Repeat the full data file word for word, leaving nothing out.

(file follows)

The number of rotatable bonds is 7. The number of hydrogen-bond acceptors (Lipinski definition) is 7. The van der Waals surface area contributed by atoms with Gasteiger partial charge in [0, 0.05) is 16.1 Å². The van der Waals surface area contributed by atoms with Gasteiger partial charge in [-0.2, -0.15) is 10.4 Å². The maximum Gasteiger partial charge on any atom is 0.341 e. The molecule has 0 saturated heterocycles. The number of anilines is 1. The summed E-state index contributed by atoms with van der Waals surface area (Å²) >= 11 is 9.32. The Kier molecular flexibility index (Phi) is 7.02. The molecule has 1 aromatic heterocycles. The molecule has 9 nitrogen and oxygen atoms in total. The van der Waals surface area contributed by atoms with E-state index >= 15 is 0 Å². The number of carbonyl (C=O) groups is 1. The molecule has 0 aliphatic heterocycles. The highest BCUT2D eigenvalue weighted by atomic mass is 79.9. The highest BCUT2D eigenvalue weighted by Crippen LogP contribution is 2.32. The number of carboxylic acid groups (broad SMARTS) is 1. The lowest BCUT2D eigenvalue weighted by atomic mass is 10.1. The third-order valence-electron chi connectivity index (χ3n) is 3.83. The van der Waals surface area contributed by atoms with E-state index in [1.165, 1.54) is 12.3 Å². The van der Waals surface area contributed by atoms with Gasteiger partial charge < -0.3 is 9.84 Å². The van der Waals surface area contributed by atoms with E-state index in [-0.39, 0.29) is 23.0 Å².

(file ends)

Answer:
The number of rotatable bonds is 7. The number of hydrogen-bond acceptors (Lipinski definition) is 7. The van der Waals surface area contributed by atoms with Gasteiger partial charge in [0, 0.05) is 16.1 Å². The van der Waals surface area contributed by atoms with Gasteiger partial charge in [-0.2, -0.15) is 10.4 Å². The maximum Gasteiger partial charge on any atom is 0.341 e. The molecule has 0 saturated heterocycles. The number of anilines is 1. The summed E-state index contributed by atoms with van der Waals surface area (Å²) >= 11 is 9.32. The Kier molecular flexibility index (Phi) is 7.02. The molecule has 1 aromatic heterocycles. The molecule has 9 nitrogen and oxygen atoms in total. The van der Waals surface area contributed by atoms with E-state index >= 15 is 0 Å². The number of carbonyl (C=O) groups is 1. The molecule has 0 aliphatic heterocycles. The highest BCUT2D eigenvalue weighted by atomic mass is 79.9. The highest BCUT2D eigenvalue weighted by Crippen LogP contribution is 2.32. The number of carboxylic acid groups (broad SMARTS) is 1. The lowest BCUT2D eigenvalue weighted by atomic mass is 10.1. The third-order valence-electron chi connectivity index (χ3n) is 3.83. The van der Waals surface area contributed by atoms with E-state index in [1.165, 1.54) is 12.3 Å². The van der Waals surface area contributed by atoms with Gasteiger partial charge < -0.3 is 9.84 Å². The van der Waals surface area contributed by atoms with E-state index in [-0.39, 0.29) is 23.0 Å².